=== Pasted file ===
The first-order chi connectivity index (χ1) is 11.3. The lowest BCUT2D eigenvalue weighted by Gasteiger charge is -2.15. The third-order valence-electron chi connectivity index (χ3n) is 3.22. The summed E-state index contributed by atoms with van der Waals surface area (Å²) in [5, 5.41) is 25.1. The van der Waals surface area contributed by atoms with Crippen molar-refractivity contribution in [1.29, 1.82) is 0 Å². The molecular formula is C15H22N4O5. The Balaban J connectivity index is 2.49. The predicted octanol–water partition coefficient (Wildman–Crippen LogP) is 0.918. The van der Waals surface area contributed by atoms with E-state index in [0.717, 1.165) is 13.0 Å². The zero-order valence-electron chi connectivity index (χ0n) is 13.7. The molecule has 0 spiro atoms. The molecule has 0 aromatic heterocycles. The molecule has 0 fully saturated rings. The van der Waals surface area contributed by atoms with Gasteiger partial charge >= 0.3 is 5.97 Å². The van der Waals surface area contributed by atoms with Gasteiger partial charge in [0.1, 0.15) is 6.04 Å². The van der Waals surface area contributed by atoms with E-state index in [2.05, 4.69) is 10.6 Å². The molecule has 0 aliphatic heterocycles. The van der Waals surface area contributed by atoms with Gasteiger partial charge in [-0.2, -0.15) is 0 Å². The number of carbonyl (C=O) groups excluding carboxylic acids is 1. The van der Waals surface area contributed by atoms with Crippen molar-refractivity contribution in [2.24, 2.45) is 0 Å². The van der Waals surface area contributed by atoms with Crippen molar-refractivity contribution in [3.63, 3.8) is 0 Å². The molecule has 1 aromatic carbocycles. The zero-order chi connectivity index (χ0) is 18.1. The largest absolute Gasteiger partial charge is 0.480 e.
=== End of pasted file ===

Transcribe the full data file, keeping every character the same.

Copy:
The first-order chi connectivity index (χ1) is 11.3. The lowest BCUT2D eigenvalue weighted by Gasteiger charge is -2.15. The third-order valence-electron chi connectivity index (χ3n) is 3.22. The summed E-state index contributed by atoms with van der Waals surface area (Å²) in [5, 5.41) is 25.1. The van der Waals surface area contributed by atoms with Crippen molar-refractivity contribution in [1.29, 1.82) is 0 Å². The molecular formula is C15H22N4O5. The Balaban J connectivity index is 2.49. The predicted octanol–water partition coefficient (Wildman–Crippen LogP) is 0.918. The van der Waals surface area contributed by atoms with E-state index in [0.717, 1.165) is 13.0 Å². The zero-order valence-electron chi connectivity index (χ0n) is 13.7. The molecule has 0 spiro atoms. The molecule has 0 aromatic heterocycles. The molecule has 0 fully saturated rings. The van der Waals surface area contributed by atoms with Gasteiger partial charge >= 0.3 is 5.97 Å². The van der Waals surface area contributed by atoms with Gasteiger partial charge in [0.1, 0.15) is 6.04 Å². The van der Waals surface area contributed by atoms with E-state index in [2.05, 4.69) is 10.6 Å². The molecule has 0 aliphatic heterocycles. The van der Waals surface area contributed by atoms with Gasteiger partial charge in [-0.2, -0.15) is 0 Å². The number of carbonyl (C=O) groups excluding carboxylic acids is 1. The van der Waals surface area contributed by atoms with Crippen molar-refractivity contribution in [2.24, 2.45) is 0 Å². The van der Waals surface area contributed by atoms with Crippen molar-refractivity contribution in [3.63, 3.8) is 0 Å². The molecule has 1 aromatic carbocycles. The zero-order chi connectivity index (χ0) is 18.1. The largest absolute Gasteiger partial charge is 0.480 e.